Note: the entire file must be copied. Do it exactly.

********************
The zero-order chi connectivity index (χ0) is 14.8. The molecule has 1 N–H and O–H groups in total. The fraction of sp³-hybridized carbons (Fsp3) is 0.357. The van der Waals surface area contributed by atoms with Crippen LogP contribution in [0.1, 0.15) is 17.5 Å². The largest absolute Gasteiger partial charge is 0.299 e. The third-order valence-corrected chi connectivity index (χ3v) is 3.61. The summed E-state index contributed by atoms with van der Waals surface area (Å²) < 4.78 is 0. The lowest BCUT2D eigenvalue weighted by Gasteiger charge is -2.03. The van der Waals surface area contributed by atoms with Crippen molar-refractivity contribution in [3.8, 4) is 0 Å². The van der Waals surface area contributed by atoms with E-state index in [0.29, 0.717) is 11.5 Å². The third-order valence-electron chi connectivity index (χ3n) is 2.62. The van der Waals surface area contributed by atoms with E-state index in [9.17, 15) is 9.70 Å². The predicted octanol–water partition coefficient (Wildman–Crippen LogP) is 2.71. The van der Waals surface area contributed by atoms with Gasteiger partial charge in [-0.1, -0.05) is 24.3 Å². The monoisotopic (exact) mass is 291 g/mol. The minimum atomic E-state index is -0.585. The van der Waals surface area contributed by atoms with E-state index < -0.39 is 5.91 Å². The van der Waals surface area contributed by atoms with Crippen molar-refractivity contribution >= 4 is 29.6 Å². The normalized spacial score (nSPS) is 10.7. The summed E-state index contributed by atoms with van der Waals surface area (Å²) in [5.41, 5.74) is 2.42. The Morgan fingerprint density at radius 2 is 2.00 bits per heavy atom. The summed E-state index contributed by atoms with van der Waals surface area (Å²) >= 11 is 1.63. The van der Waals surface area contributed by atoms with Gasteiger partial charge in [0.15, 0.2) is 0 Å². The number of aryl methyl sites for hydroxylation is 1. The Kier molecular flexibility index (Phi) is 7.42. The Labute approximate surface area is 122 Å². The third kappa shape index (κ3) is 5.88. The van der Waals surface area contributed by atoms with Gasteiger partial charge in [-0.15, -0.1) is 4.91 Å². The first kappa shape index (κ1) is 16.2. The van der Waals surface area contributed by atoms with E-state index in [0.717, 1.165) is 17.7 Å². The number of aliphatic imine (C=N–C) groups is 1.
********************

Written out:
The zero-order chi connectivity index (χ0) is 14.8. The molecule has 1 N–H and O–H groups in total. The fraction of sp³-hybridized carbons (Fsp3) is 0.357. The van der Waals surface area contributed by atoms with Crippen LogP contribution in [0.1, 0.15) is 17.5 Å². The largest absolute Gasteiger partial charge is 0.299 e. The third-order valence-corrected chi connectivity index (χ3v) is 3.61. The summed E-state index contributed by atoms with van der Waals surface area (Å²) < 4.78 is 0. The lowest BCUT2D eigenvalue weighted by Gasteiger charge is -2.03. The van der Waals surface area contributed by atoms with Crippen molar-refractivity contribution in [3.8, 4) is 0 Å². The van der Waals surface area contributed by atoms with E-state index in [0.29, 0.717) is 11.5 Å². The third-order valence-electron chi connectivity index (χ3n) is 2.62. The van der Waals surface area contributed by atoms with E-state index in [9.17, 15) is 9.70 Å². The predicted octanol–water partition coefficient (Wildman–Crippen LogP) is 2.71. The van der Waals surface area contributed by atoms with Gasteiger partial charge in [-0.1, -0.05) is 24.3 Å². The monoisotopic (exact) mass is 291 g/mol. The minimum atomic E-state index is -0.585. The van der Waals surface area contributed by atoms with E-state index < -0.39 is 5.91 Å². The van der Waals surface area contributed by atoms with Crippen molar-refractivity contribution >= 4 is 29.6 Å². The normalized spacial score (nSPS) is 10.7. The summed E-state index contributed by atoms with van der Waals surface area (Å²) in [5.41, 5.74) is 2.42. The Morgan fingerprint density at radius 2 is 2.00 bits per heavy atom. The summed E-state index contributed by atoms with van der Waals surface area (Å²) >= 11 is 1.63. The van der Waals surface area contributed by atoms with Gasteiger partial charge in [0.15, 0.2) is 0 Å². The number of aryl methyl sites for hydroxylation is 1. The Kier molecular flexibility index (Phi) is 7.42. The Labute approximate surface area is 122 Å². The third kappa shape index (κ3) is 5.88. The van der Waals surface area contributed by atoms with Gasteiger partial charge in [-0.15, -0.1) is 4.91 Å². The first kappa shape index (κ1) is 16.2. The van der Waals surface area contributed by atoms with E-state index in [0.717, 1.165) is 17.7 Å². The number of aliphatic imine (C=N–C) groups is 1.